Spork Gets 'Vicious Dog' Reprieve

Dachshund's Bite Victim Needs 2 Plastic Surgeries

Spork, the mini Dachshund facing vicious dog charges after biting a veterinary technician's face, got a reprieve Friday.

A Lafayette Municipal Court judge granted the dog a 6-month deferred prosecution. If Spork stays out of trouble, all charges will be dropped.

The tiny dog has been at the center of a heated debate over vicious dogs since the Aug. 14 attack at Jasper Animal Hospital in Lafayette.

The 10-year-old Dachshund drew national media coverage, his own Facebook page with 23,759 fans and a "Save Spork!" YouTube video.

The vet clinic and Lafayette city council members received death threats after Spork's owners, Tim and Kelly Walker, began fighting vicious dog complaints by the bite victim and a veterinarian, according to the victim and city officials.

The Walkers said a ruling that Spork was a vicious dog could have meant a death sentence, kennel confinement or wearing a muzzle the rest of his life.

Bite Victim Needs Two Plastic Surgeries

Yet, the bite victim's side of the story came out in court Friday.

A police report and color photograph of Allyson Stone's wounds showed this was no little nip.

The 42-year-old vet tech lost inch-wide chunks from her upper and lower lips, the police report said.

Allyson Stone following dog attack.

Stone told police Spork lunged without warning as the vet tech was taking the dog from Kelly Walker for a routine dental cleaning, according to the report.

When Stone sought treatment at a local hospital, a police officer overheard a doctor telling the woman she needed treatment from a plastic surgeon, the report stated. Stone said she's already undergone one plastic surgery and will require another to repair the damage.

"I never wanted Spork put to sleep or euthanized," Stone told TheDenverChannel.com after the court hearing.

"I wanted to protect a child or a community member from the potential of this dog," she added. "I don't want anyone to suffer like this again."

Police interviewed Tim Walker, who was not present during the attack, 11 days afterward.

Walker said he felt Stone might have been bit because she was "incompetent" at her job, the police report said.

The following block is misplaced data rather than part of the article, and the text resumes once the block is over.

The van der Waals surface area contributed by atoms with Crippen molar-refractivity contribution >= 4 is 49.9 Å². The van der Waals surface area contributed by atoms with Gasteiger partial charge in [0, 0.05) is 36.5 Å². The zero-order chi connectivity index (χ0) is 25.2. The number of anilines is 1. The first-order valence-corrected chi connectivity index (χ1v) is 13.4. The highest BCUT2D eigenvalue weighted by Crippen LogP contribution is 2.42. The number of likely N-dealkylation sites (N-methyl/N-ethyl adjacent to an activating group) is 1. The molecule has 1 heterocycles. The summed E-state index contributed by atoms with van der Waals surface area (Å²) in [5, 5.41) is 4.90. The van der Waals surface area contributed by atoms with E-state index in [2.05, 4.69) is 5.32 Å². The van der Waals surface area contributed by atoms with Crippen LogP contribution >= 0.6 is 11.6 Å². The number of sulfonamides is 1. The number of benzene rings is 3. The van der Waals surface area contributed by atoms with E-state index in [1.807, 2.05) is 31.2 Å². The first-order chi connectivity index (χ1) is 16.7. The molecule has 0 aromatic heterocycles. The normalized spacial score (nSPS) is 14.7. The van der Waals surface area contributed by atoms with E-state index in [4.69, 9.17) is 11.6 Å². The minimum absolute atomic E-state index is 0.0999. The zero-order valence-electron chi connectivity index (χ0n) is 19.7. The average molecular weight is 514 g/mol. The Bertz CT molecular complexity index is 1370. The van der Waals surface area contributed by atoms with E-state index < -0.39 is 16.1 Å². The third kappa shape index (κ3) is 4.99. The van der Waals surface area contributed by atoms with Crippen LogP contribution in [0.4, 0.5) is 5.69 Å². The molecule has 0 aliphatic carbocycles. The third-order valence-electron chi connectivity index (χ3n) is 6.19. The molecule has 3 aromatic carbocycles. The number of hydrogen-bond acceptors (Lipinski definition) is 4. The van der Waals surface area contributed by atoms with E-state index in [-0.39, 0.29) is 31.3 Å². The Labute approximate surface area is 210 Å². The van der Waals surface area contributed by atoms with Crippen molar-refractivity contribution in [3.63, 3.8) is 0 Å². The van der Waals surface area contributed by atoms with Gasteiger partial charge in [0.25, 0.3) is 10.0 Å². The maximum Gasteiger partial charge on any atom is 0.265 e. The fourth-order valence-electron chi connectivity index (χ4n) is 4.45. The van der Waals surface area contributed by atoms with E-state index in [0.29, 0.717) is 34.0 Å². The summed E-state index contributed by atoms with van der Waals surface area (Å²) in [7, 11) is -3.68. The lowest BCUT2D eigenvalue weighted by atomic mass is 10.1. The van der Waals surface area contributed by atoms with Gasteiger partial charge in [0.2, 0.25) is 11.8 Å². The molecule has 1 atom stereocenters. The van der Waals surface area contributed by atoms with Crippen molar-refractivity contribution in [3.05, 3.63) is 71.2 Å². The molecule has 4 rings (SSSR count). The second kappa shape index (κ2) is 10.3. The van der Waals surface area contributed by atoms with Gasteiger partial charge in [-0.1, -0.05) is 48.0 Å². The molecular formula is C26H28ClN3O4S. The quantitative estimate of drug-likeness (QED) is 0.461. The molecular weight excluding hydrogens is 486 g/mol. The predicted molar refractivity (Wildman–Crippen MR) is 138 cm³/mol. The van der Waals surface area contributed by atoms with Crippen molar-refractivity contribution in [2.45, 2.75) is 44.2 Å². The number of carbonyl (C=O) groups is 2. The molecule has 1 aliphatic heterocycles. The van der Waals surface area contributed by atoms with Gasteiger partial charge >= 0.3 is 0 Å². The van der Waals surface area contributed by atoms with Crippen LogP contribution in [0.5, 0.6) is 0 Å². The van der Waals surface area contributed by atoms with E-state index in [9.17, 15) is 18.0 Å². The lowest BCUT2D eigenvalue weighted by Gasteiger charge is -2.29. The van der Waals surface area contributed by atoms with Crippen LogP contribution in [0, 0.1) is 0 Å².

"Mr. Walker stated several times that the victim had made a mistake handling his dog and that the bite was an 'occupational hazard," the report said. "Mr. Walker stated he felt his dog was provoked by being at the vet's office in the first place. He further stated that his wife told him that the vet tech approached Spork in an aggressive manner while holding scissors."

Stone told police she'd only been attacked by one other dog during her 15-year vet tech career. She added that she's good at reading dogs and never sensed that Spork was acting aggressive or fearful.

The tech said she had used scissors to trim excess plastic from an identification collar she'd placed around the dog's neck. But she had put the scissors down when she reached for the dog.

After the court hearing, a reporter asked the Walkers if they felt they owed Stone an apology for the dog bite.

"No, not really," Tim Walker said. "Of course, we feel bad. But we suffered a lot, too."

"We feel really, really bad that anyone was injured in this event," Tim Walker added.

Later Friday, a spokesman for The Animal Law Center, which defended the Walkers in court, issued a written clarification about why the dog owners "will not apologize directly to (Stone)."

"As is clear in the police report from Aug. 14, 2009, Ms. Stone decided to aggressively pursue charges against the Walkers and has reiterated that desire to the City of Lafayette in subsequent discussions," the statement said.

"As a result, she placed the Walkers in a position where they could not and will not apologize for fear that it would compromise their legal rights further than the charges already have," the law center's statement added. "During this entire ordeal, the Walkers have repeated their regret for the unfortunate accident."

Yet, according to the police report, when an officer asked Stone if she wanted to pursue vicious dog charges on Aug. 14, she stated "that she was too upset to think about it at this time."

The police report indicated it was only when police re-interviewed Stone six days after the incident that she reiterated her desire to follow through with charges. Stone said, "She was fearful that Spork will bite someone, possibly his owner, in the future," the report said.

At issue in the dispute was a conflict between state law and Lafayette's vicious dog city ordinance.

According to state law in Colorado, a dog owner is not liable for a dog bite if the person bitten is a vet, groomer or anyone who works closely with animals.

But city of Lafayette is asserting home-rule exception, which means they do not have to follow state law.